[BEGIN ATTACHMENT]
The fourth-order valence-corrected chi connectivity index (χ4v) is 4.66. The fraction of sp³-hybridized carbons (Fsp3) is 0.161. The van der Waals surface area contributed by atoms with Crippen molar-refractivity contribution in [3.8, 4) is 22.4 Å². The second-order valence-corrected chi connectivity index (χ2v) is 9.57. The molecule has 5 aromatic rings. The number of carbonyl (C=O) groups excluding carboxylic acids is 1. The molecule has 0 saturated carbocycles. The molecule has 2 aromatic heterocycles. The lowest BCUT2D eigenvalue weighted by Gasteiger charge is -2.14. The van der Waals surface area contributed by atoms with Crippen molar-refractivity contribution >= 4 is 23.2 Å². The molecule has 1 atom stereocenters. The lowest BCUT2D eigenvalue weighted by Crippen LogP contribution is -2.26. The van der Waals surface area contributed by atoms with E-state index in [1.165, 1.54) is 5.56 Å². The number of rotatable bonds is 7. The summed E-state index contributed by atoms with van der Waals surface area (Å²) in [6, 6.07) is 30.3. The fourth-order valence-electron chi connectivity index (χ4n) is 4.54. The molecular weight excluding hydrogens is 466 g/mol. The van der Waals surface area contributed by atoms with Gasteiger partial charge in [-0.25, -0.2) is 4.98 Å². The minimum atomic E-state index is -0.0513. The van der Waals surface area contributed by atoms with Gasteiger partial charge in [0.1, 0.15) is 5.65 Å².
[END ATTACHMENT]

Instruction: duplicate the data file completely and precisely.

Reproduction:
The fourth-order valence-corrected chi connectivity index (χ4v) is 4.66. The fraction of sp³-hybridized carbons (Fsp3) is 0.161. The van der Waals surface area contributed by atoms with Crippen molar-refractivity contribution in [3.8, 4) is 22.4 Å². The second-order valence-corrected chi connectivity index (χ2v) is 9.57. The molecule has 5 aromatic rings. The number of carbonyl (C=O) groups excluding carboxylic acids is 1. The molecule has 0 saturated carbocycles. The molecule has 2 aromatic heterocycles. The lowest BCUT2D eigenvalue weighted by Gasteiger charge is -2.14. The van der Waals surface area contributed by atoms with Crippen molar-refractivity contribution >= 4 is 23.2 Å². The molecule has 1 atom stereocenters. The lowest BCUT2D eigenvalue weighted by Crippen LogP contribution is -2.26. The van der Waals surface area contributed by atoms with E-state index in [1.165, 1.54) is 5.56 Å². The number of rotatable bonds is 7. The summed E-state index contributed by atoms with van der Waals surface area (Å²) in [6, 6.07) is 30.3. The fourth-order valence-electron chi connectivity index (χ4n) is 4.54. The molecular weight excluding hydrogens is 466 g/mol. The van der Waals surface area contributed by atoms with Gasteiger partial charge in [-0.25, -0.2) is 4.98 Å². The minimum atomic E-state index is -0.0513. The van der Waals surface area contributed by atoms with Gasteiger partial charge in [0.1, 0.15) is 5.65 Å².